Tuesday, June 16, 2009

Basic Bread Painting Technique







I was recently approached by the James Dillon the editor of Baking Business magazine in Australia. He asked if they could do a feature article on the bread painting technique. Aside from being amazed and flattered, I realized that this could benefit several thousand bakers across the continent of Australia and perhaps help them add some new products and cash to their bottom line. If all goes well, this will be in the August issue reaching close to nine thousand in the baking industry. Best wishes to all the hard working bakers. God loves you. I also would love to be featured in http://www.wildyeastblog.com/. We'll see if they think my baking is up to snuff.

Well, the time has come once again for our Tutorial Tuesday. This is one I have been practicing for several years. I originally saw it in a French baking book (though I really had to dig to find out what they where doing) and knew I could make this work for me. The book is called "Special and Decorative Breads" by A. Couet and E. Kayser. The book was a gift from my mother and it spoke to my creative spirit...in every way. This week I wanted to show something that adds a whole new dimension of elegance and charm to any loaf of bread. Some have called it breathtaking. I adore it. It is basically a tinted egg wash that gives the appearance of being baked on the loaf. It is called loaf painting. I do it using an extract of wheat or barley. When I saw it in the book it was done using instant coffee granules and water. I prefer using the natural colors of the grain. I have a few other techniques for yellow, green, reds, and whites. I thought we could start with the basics here. Hopefully you will return again and again for more ideas on natural coloring. In the meantime, lets just jump right into this exciting technique!



For the wheat or barley, take the 1 cup whole grain and put it dry in a frying pan. Toast it until it is almost black. Add 1-2 cups water and steep as you would for coffee, about 15 minutes. Drain, reserving the liquid.
Return the liquid to the stove and continue to reduce until a concentrated form.
You will also need one egg yolk, a few new paintbrushes, and a loaf of bread, already baked. I bake it just until it reaches an internal temperature of 165 degrees. Keep your oven on. 350 degrees.



Mix a small amount of the egg yolk with the concentrate. The more you add, the lighter the color on your bread will be.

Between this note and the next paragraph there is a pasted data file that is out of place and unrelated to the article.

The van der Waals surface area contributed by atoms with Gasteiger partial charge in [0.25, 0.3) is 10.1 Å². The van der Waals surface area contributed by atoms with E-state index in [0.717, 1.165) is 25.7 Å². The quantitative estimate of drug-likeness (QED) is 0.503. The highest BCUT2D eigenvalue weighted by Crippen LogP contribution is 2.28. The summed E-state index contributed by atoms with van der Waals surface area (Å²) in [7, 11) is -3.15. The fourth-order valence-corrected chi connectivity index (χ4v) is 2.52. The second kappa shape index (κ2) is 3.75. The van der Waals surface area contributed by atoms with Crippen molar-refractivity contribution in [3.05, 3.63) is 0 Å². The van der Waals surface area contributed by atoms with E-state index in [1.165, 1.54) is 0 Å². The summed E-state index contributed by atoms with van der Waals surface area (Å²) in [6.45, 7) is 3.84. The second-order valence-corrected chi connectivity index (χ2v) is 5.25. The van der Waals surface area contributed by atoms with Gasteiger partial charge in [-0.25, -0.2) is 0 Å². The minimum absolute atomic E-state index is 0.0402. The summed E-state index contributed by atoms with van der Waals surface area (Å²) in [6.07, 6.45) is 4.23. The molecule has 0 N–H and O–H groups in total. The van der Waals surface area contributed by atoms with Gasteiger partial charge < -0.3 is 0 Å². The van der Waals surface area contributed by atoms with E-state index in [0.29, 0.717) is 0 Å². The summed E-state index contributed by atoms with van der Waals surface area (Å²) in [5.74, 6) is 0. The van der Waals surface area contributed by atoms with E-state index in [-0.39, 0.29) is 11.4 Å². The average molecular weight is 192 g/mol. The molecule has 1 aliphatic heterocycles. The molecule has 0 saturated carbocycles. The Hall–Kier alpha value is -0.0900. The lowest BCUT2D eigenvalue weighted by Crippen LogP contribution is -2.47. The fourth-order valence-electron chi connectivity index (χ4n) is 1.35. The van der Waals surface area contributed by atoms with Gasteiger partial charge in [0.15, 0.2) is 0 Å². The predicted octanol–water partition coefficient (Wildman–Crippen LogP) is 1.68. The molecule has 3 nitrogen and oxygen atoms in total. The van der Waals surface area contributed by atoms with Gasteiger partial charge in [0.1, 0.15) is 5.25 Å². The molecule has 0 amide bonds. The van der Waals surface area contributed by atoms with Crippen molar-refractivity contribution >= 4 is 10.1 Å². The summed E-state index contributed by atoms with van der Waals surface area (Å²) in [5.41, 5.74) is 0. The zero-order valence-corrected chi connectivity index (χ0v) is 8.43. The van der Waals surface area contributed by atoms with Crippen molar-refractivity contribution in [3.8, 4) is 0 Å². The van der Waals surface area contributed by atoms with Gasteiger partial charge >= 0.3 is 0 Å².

I keep a darker and lighter shade for contrasting colors. I also have a container with just egg yolk. Reserve the white for the final step!

Make your initial design with the lighter color. Then return the loaf of bread to the oven for 5 minutes.

Remove from the oven and paint with your darker color for contrast and details. I use the egg yolk for the lightest areas that I still want to have a little color.


Return to the oven and bake an additional 5 minutes. This will set the color. Remove from the oven and lightly brush with egg white. Return to the oven again for 5 final minutes. It will have a nice gloss.


Here is another loaf with the initial lighter color.

Baked for 5 minutes. I then added the finer dark details with the darker shade and returned it to the oven for 5 more minutes to set the color.


There you have it. The simple basics of bread painting. I hope you will share your successes with me! I'd love to see your work! Imagine the possibilities!

There you go.


Oh, as a side note I wanted to add that my Advanced Pastry instructor from SCI would probably love to see this. It's been 14 years and I was one of her first students, but Tracy Dewitt, thank you for inspiring my creative spirit. I think of her often with great fondness. Check out Tracy here (http://forums.worldpastryforum.com/forum/topics/team-dewitt-2009-nationals ).


22 comments:

Midodi said...

I AM going to try this and will email you pix. I am SOOOO excited!

Chef Tess said...

Go for it!

La Table De Nana said...